“Older people, especially those with dementia, have a higher risk of developing delirium, but it can affect any seriously ill person, even children,” says Dr. Rakesh Arora, Cardiac Surgeon with the Winnipeg Regional Health Authority and iDelirium team member. “Severely-ill or cognitively compromised people are most at risk including those in intensive care, geriatric or palliative care units.”
Delirium is the acute failure of brain function and results in sudden and severe decline in mental function. Symptoms of delirium can include disorientation, inattention, increased drowsiness, restlessness, hallucinations or paranoia. It can affect patients of any age but, according to delirium experts, those over the age of 65 are particularly at risk – especially if they are in hospital for a prolonged period of time.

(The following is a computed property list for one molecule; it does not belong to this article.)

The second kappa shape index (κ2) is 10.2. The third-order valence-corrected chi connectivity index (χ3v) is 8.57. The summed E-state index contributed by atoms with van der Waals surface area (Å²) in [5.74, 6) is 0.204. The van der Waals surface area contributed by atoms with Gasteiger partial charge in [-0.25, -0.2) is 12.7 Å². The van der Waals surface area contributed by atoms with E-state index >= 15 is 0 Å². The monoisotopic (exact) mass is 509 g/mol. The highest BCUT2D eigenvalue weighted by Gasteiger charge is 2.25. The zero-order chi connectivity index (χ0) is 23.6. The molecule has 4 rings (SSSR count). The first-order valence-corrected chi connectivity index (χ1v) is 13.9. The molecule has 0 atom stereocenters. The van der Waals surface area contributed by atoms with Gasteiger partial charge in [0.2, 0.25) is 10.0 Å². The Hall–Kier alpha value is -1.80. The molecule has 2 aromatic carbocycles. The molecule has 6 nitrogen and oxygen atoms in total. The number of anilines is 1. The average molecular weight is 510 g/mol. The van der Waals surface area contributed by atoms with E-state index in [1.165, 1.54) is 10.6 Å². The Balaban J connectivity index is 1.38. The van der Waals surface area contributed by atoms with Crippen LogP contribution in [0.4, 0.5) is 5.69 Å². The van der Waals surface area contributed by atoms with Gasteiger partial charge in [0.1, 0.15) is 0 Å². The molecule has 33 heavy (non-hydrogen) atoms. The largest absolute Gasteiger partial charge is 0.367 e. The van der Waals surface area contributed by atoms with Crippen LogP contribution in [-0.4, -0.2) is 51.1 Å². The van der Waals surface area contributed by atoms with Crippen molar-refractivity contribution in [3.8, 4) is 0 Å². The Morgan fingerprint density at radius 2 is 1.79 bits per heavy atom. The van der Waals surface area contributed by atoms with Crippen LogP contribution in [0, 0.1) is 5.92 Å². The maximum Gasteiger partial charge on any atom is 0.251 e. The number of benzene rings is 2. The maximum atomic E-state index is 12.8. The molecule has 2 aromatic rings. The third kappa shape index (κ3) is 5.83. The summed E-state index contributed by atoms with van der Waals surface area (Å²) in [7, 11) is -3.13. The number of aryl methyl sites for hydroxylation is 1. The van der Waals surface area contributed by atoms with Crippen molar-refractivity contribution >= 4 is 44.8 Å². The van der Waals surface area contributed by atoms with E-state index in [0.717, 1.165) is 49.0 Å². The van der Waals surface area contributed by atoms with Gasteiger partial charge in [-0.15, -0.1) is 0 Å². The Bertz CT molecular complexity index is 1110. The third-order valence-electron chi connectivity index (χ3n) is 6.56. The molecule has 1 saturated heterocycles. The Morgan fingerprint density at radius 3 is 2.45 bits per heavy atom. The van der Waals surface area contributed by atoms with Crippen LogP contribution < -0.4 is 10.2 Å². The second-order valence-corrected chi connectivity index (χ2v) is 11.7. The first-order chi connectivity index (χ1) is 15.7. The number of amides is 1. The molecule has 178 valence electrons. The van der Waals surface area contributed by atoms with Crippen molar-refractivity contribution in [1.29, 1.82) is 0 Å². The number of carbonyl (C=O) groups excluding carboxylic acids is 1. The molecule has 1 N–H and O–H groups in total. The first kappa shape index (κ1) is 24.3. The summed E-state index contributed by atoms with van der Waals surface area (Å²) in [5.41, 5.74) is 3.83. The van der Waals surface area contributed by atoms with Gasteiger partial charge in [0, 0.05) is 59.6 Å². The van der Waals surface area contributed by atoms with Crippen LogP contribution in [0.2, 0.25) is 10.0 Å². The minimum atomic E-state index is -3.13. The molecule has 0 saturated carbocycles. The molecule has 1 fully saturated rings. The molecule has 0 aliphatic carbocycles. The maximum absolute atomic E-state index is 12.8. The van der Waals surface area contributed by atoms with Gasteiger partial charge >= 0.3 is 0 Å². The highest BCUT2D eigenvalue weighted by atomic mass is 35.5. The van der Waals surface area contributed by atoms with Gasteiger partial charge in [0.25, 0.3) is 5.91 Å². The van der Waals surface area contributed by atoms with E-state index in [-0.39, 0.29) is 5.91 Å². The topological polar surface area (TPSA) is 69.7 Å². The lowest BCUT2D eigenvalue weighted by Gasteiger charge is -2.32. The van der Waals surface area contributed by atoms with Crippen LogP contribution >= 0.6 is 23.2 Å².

Delirium can be caused by a wide range of common medical illnesses, injury, surgery or medicine. Unlike dementia, which progresses over time, symptoms of delirium are significant and develop quickly.
Delirium can have an impact on a patient’s mood by increasing symptoms of anxiety or depression. It can lead to loss of long-term memory and even, in extreme cases, result in death.
“Delirium prevention is essential for any person in hospital following a significant health event,” says Dr. Arora. “Prolonged hospital stays also increase the risk of delirium, so exercising the mind and the body is vital for maintaining healthy cognitive function.” Appropriate physical movement is important as well as gentle conversation, puzzles and games to keep the mind active. Dr. Arora also suggests discussing the reduction of psychoactive drugs with your physician.
“When symptoms do appear,” he adds, “it is important for the care team to identify and recognize them as symptoms of delirium in order to treat underlying causes, prevent complications, and support recovery.”